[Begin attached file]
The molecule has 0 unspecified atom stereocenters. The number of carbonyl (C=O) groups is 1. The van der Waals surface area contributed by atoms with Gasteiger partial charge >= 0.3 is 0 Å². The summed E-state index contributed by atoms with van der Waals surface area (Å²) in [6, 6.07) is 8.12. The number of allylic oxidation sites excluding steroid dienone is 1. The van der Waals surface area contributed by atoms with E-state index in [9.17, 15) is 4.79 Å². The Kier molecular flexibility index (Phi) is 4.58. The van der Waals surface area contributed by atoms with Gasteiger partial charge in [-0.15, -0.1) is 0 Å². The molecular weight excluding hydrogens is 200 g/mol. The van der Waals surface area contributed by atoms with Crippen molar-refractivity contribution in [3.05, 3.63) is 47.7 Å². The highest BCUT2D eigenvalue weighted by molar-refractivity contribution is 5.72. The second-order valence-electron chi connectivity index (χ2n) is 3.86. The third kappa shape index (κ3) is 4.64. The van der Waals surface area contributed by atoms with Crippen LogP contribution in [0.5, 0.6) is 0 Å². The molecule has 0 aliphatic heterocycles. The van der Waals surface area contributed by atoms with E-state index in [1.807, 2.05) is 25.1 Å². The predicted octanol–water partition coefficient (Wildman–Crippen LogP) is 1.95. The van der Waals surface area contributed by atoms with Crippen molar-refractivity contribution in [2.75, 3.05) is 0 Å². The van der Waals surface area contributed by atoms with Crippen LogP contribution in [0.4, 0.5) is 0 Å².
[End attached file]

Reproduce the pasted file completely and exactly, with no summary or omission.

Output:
The molecule has 0 unspecified atom stereocenters. The number of carbonyl (C=O) groups is 1. The van der Waals surface area contributed by atoms with Gasteiger partial charge >= 0.3 is 0 Å². The summed E-state index contributed by atoms with van der Waals surface area (Å²) in [6, 6.07) is 8.12. The number of allylic oxidation sites excluding steroid dienone is 1. The van der Waals surface area contributed by atoms with E-state index in [9.17, 15) is 4.79 Å². The Kier molecular flexibility index (Phi) is 4.58. The van der Waals surface area contributed by atoms with Gasteiger partial charge in [-0.15, -0.1) is 0 Å². The molecular weight excluding hydrogens is 200 g/mol. The van der Waals surface area contributed by atoms with Crippen molar-refractivity contribution in [3.05, 3.63) is 47.7 Å². The highest BCUT2D eigenvalue weighted by molar-refractivity contribution is 5.72. The second-order valence-electron chi connectivity index (χ2n) is 3.86. The third kappa shape index (κ3) is 4.64. The van der Waals surface area contributed by atoms with Crippen LogP contribution in [0.5, 0.6) is 0 Å². The molecule has 0 aliphatic heterocycles. The van der Waals surface area contributed by atoms with E-state index in [1.807, 2.05) is 25.1 Å². The predicted octanol–water partition coefficient (Wildman–Crippen LogP) is 1.95. The van der Waals surface area contributed by atoms with Crippen molar-refractivity contribution in [2.75, 3.05) is 0 Å². The van der Waals surface area contributed by atoms with Crippen LogP contribution in [0.4, 0.5) is 0 Å².